Cases in which this has occurred include Hill v. Cundiff, 797 F.3d 948, 972-73 (11th Cir. 2015) (reversing summary judgment against plaintiff’s claims for injunctive relief because a jury could find that the alleged conduct was “severe, pervasive, and objectively offensive” under Davis); B.H. ex rel. Hawk v. Easton Area Sch. Dist., 725 F.3d 293, 322-23 (3d Cir. 2013) (upholding preliminary injunction against school for banning students from wearing bracelets because the school failed to show that the “bracelets would breed an environment of pervasive and severe harassment” under Davis); Haidak v. Univ. of Mass. at Amherst, 299 F. Supp. 3d 242, 270 (D. Mass. 2018) (denying plaintiff’s request for a preliminary injunction because he failed to show that that school was deliberately indifferent to an environment of severe and pervasive discriminatory conduct under Davis); Jones v. Pi Kappa Alpha Int’l Fraternity, 2017 U.S. Dist. LEXIS 148806, at *31 (D.N.J. Sep. 13, 2017) (allowing plaintiff’s claim for injunctive relief to proceed after finding that plaintiff’s allegations of harassment, if true, are “severe, pervasive, and objectively offensive” under Davis); and Tveter v. Derry Coop. Sch. Dist. SAU # 10, U.S. Dist. LEXIS 73516, at *24 (D.N.H. Apr. 25, 2017) (analyzing student’s request for preliminary injunction under Davis’s requirement that sexual harassment must be “severe, pervasive, and objectively offensive” to be actionable).
If the Davis standard was only about a school’s liability, or only about when to award money damages, why did these courts use it for injunctive relief?
In Davis, the Court considered the effects its decision would have on student speech
The Davis opinion, particularly in the interplay between the majority and dissent in that 5-4 decision, makes it pretty clear that the Court was thinking about the effect its decision would have on student speech. In fact, the majority opinion gets a little bit defensive about criticism from the minority that the standard it was proclaiming would lead to too many restrictions.
Authored by Justice Anthony Kennedy, the dissent in Davis warned of “campus speech codes that, in the name of preventing a hostile educational environment, may infringe students’ First Amendment rights.” Kennedy noted that “a student’s claim that the school should remedy a sexually hostile environment will conflict with the alleged harasser’s claim that his speech, even if offensive, is protected by the First Amendment.” Kennedy also warned that “[t[he majority’s test for actionable harassment will, as a result, sweep in almost all of the more innocuous conduct it acknowledges as a ubiquitous part of school life.”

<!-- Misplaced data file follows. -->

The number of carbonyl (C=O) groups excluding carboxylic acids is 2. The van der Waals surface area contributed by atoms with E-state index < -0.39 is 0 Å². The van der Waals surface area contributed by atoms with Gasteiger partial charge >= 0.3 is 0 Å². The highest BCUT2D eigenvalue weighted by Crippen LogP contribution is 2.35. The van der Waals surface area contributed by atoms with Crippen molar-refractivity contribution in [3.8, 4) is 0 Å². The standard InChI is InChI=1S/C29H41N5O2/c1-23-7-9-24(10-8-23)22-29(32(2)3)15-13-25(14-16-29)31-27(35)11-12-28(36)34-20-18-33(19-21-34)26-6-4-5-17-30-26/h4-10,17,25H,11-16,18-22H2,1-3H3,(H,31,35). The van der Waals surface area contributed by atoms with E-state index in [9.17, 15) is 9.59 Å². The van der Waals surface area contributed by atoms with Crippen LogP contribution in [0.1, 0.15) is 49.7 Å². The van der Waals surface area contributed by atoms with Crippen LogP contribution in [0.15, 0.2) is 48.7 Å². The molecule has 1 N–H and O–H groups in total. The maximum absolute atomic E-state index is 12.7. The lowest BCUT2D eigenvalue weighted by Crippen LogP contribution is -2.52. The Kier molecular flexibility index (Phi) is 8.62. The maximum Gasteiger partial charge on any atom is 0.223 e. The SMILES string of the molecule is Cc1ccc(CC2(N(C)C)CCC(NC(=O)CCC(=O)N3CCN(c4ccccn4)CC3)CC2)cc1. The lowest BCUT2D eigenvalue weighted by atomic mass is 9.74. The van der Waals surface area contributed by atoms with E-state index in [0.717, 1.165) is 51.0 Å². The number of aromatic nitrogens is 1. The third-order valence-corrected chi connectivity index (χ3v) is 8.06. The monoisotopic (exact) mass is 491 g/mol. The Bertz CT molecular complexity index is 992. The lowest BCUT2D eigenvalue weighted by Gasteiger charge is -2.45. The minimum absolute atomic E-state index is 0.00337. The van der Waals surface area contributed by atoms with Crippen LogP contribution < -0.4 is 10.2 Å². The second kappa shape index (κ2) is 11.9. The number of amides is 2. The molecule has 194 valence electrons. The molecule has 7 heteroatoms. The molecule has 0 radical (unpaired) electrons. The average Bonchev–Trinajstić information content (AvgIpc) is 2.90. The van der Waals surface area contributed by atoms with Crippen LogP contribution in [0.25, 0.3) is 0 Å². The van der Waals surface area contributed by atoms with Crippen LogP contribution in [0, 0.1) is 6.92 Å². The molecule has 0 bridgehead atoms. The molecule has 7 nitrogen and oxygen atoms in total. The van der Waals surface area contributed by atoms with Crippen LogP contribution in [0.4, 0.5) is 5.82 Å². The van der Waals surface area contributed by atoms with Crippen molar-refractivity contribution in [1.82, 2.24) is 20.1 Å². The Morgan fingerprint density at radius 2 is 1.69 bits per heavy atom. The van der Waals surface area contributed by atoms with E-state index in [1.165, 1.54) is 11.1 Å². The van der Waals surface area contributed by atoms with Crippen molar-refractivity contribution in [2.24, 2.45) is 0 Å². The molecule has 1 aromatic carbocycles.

In response, Justice O’Connor’s majority opinion was very careful to “acknowledge that school administrators shoulder substantial burdens as a result of legal constraints on their disciplinary authority.” Addressing Kennedy’s concerns, O’Connor reassured the dissenting justices that it would be “entirely reasonable for a school to refrain from a form of disciplinary action that would expose it to constitutional or statutory claims.” The careful standard laid out in Davis was purposefully designed to impose what O’Connor characterized as “very real limitations” on liability, in part as recognition of the importance of protecting campus speech rights.
Yes, the argument in Davis was over a school’s liability for money damages, since that’s what the case at bar was about. But to suggest that the Court didn’t consider its effect on how schools would then proceed to regulate speech, while avoiding the imposition of unconstitutional requirements on them, isn’t supported by the text. And since the Court did take these considerations into account, its analysis is probative for determining what a constitutional definition of peer harassment in the educational context might be.
In Davis, the Court actually chose less speech protection than the dissent preferred
It’s interesting, also, to observe that those criticizing the proposed regulations’ adoption of the Davis standard today are doing so in the belief that Davis too strictly defines sexual harassment (that is, that not enough speech or behavior is made punishable), and with the hope that OCR will promulgate a standard that will define more expression as sexual harassment, thereby further restricting student speech. But the fears of the dissenters in Davis were precisely the opposite — they believed the Davis standard was already too restrictive. (Of special note to those who care about free speech on campus is the fact that Justice Kennedy even warned about what he called “the majority’s failure to grapple in any meaningful way with the distinction between elementary and secondary schools, on the one hand, and universities on the other.” Davis, at 667.)
Those arguing today that the Davis standard is too speech-protective would be wise to consider that the Court’s 5-4 adoption of a standard even as restrictive of speech as Davis was a narrow thing indeed. The alternative was not more room to punish speech as harassment; it was less. This should serve as a stong hint about the outer bounds of the Constitution’s tolerance for student speech restrictions made in the name of fighting sexual harassment.
In the next installment, we will begin to look at why the components of the Davis standard are what they are, and why all of them are important in order to protect free speech on campus and abide by the First Amendment.